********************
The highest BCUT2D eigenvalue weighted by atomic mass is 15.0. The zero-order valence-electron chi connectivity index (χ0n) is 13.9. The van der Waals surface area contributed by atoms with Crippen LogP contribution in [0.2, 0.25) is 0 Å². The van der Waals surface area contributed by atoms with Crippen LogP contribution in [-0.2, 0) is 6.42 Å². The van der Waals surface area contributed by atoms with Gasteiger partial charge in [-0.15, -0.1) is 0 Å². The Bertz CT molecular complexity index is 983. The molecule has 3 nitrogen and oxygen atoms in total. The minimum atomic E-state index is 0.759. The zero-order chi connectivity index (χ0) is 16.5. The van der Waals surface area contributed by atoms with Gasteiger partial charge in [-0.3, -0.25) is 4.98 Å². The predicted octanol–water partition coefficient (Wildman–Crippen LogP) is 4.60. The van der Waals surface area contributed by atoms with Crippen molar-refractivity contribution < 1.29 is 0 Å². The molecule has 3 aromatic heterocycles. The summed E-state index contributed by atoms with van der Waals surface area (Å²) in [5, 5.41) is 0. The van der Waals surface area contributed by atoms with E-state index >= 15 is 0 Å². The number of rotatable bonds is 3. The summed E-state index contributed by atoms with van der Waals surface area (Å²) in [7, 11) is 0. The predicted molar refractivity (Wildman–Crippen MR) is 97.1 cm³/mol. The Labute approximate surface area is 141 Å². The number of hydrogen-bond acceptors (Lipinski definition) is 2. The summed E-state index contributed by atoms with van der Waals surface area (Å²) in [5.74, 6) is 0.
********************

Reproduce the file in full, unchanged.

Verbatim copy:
The highest BCUT2D eigenvalue weighted by atomic mass is 15.0. The zero-order valence-electron chi connectivity index (χ0n) is 13.9. The van der Waals surface area contributed by atoms with Crippen LogP contribution in [0.2, 0.25) is 0 Å². The van der Waals surface area contributed by atoms with Crippen LogP contribution in [-0.2, 0) is 6.42 Å². The van der Waals surface area contributed by atoms with Gasteiger partial charge in [-0.15, -0.1) is 0 Å². The Bertz CT molecular complexity index is 983. The molecule has 3 nitrogen and oxygen atoms in total. The minimum atomic E-state index is 0.759. The zero-order chi connectivity index (χ0) is 16.5. The van der Waals surface area contributed by atoms with Gasteiger partial charge in [-0.3, -0.25) is 4.98 Å². The predicted octanol–water partition coefficient (Wildman–Crippen LogP) is 4.60. The van der Waals surface area contributed by atoms with Crippen molar-refractivity contribution < 1.29 is 0 Å². The molecule has 3 aromatic heterocycles. The summed E-state index contributed by atoms with van der Waals surface area (Å²) in [5, 5.41) is 0. The van der Waals surface area contributed by atoms with E-state index >= 15 is 0 Å². The number of rotatable bonds is 3. The summed E-state index contributed by atoms with van der Waals surface area (Å²) in [7, 11) is 0. The predicted molar refractivity (Wildman–Crippen MR) is 97.1 cm³/mol. The Labute approximate surface area is 141 Å². The number of hydrogen-bond acceptors (Lipinski definition) is 2. The summed E-state index contributed by atoms with van der Waals surface area (Å²) in [5.74, 6) is 0.